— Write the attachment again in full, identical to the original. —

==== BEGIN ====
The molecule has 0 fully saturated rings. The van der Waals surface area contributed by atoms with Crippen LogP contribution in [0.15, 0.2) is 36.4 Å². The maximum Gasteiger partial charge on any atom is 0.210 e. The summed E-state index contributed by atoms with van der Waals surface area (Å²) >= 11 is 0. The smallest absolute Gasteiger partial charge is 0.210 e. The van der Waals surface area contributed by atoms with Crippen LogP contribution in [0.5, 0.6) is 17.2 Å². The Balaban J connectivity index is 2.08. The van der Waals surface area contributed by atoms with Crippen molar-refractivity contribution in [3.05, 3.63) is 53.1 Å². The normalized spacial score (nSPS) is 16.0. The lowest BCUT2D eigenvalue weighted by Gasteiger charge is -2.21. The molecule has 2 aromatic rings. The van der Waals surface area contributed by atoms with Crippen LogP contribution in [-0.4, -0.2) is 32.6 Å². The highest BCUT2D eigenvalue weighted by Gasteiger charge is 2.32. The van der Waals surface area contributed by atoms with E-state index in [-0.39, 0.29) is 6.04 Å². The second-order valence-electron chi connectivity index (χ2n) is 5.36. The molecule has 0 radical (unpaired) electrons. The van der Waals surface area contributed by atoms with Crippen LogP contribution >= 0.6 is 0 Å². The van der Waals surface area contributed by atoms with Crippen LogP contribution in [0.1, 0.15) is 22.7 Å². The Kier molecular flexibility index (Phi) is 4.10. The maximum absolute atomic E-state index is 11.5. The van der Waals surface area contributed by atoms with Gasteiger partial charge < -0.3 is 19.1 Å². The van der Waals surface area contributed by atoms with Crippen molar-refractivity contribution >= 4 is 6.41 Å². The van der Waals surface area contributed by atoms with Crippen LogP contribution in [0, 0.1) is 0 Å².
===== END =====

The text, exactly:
The molecule has 0 fully saturated rings. The van der Waals surface area contributed by atoms with Crippen LogP contribution in [0.15, 0.2) is 36.4 Å². The maximum Gasteiger partial charge on any atom is 0.210 e. The summed E-state index contributed by atoms with van der Waals surface area (Å²) >= 11 is 0. The smallest absolute Gasteiger partial charge is 0.210 e. The van der Waals surface area contributed by atoms with Crippen LogP contribution in [0.5, 0.6) is 17.2 Å². The Balaban J connectivity index is 2.08. The van der Waals surface area contributed by atoms with Crippen molar-refractivity contribution in [3.05, 3.63) is 53.1 Å². The normalized spacial score (nSPS) is 16.0. The lowest BCUT2D eigenvalue weighted by Gasteiger charge is -2.21. The molecule has 2 aromatic rings. The van der Waals surface area contributed by atoms with Crippen LogP contribution in [-0.4, -0.2) is 32.6 Å². The highest BCUT2D eigenvalue weighted by Gasteiger charge is 2.32. The van der Waals surface area contributed by atoms with E-state index in [-0.39, 0.29) is 6.04 Å². The second-order valence-electron chi connectivity index (χ2n) is 5.36. The molecule has 0 radical (unpaired) electrons. The van der Waals surface area contributed by atoms with Crippen LogP contribution >= 0.6 is 0 Å². The van der Waals surface area contributed by atoms with Crippen LogP contribution in [0.1, 0.15) is 22.7 Å². The Kier molecular flexibility index (Phi) is 4.10. The maximum absolute atomic E-state index is 11.5. The van der Waals surface area contributed by atoms with Gasteiger partial charge < -0.3 is 19.1 Å². The van der Waals surface area contributed by atoms with Crippen molar-refractivity contribution >= 4 is 6.41 Å². The van der Waals surface area contributed by atoms with Crippen LogP contribution in [0, 0.1) is 0 Å².